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Old 12-18-2016, 08:59 AM   #41
robkelk
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Default Re: Traveller and modern electronics

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Originally Posted by Mike Wightman View Post
The Emperor rules absolute.
The Emperor commands fanatical obedience from the IN and IM in Marc's novel. You try work stoppage tactics and you will be replaced at the end of a plasma gun and a new noble appointed in your place.
Assuming that the Emperor cares about - or even notices - your actions. It's a big Imperium.
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Old 12-19-2016, 06:14 PM   #42
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Default Re: Traveller and modern electronics

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Originally Posted by Mike Wightman View Post
The Emperor rules absolute.
The Emperor commands fanatical obedience from the IN and IM in Marc's novel. You try work stoppage tactics and you will be replaced at the end of a plasma gun and a new noble appointed in your place.
The Emperor commands absolute power intermittently. There is only so much he can order regularly.

Real "absolute" rulers were almost never absolute or anything close to it. Eleven thousand worlds cannot be governed absolutely.

Granted flamboyant things like sign carrying probably are not the most effective tactics. But simple obstructionism is easily enough managed.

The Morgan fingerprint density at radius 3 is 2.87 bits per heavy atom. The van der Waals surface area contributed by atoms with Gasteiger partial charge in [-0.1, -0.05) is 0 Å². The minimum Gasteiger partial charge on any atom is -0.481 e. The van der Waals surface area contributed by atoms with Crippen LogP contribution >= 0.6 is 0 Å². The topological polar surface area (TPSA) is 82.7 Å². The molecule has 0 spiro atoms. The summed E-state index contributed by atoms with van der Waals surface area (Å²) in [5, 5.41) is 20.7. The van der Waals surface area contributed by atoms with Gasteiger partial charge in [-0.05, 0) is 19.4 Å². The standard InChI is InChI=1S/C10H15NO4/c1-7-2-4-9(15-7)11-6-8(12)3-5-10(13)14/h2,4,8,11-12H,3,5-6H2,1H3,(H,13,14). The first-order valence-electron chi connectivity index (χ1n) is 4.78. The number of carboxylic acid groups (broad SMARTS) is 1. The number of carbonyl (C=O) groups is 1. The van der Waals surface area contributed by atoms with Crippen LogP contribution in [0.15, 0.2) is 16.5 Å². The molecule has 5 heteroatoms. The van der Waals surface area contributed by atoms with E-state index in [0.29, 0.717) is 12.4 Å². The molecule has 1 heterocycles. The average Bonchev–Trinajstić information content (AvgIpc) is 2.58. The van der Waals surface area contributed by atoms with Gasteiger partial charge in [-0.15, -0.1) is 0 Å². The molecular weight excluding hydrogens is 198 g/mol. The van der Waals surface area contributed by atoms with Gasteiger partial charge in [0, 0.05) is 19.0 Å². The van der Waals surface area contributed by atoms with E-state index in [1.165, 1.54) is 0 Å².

And real life emperors seldom command "fanatical" obedience from a multicultural empire and seldom want it. It is enough to have fanatical obedience from their bodyguards and dutiful obedience from the rest of their servants. The Imperium is a stable empire with a balance that can be gamed for centuries, not something ruled by a Kwaitz Haderach.
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Old 12-20-2016, 06:40 PM   #43
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The biggest information issue in Traveller isn't really one of electronics or even signal delay time, it's an assumption you can lack much more basic stuff that that.

Stuff that you should be able to look up in a hardcopy encyclopedia and decade old copy of the equivalent of the Statesman's Yearbook you bought on the subsector capital a few years ago is treated as if it was information you can't know. Arriving to find the UPP is years out of date, or that your cargo is complete junk because the local industries have started making in export volumes, or leveled up a TL, since the last commercial intelligence you have, or that something ordinary people do all the time is a capital offence against the local majority religion is nonsensical really. The people living on the world one jump away, you know the one you were just on, certainly knew that already, and somebody would been willing to sell you a guidebook.

Fundamentally I think it *is* a source story issue, but it's one still common to science fiction rather than a period artifact. Information is available as if the places you want to know about are 18th century frontiers or barely contacting tribes, because that's the model for a lot of sf, not even like they were even civilized commercial ports in the 18th century, let alone anything more modern or better documented.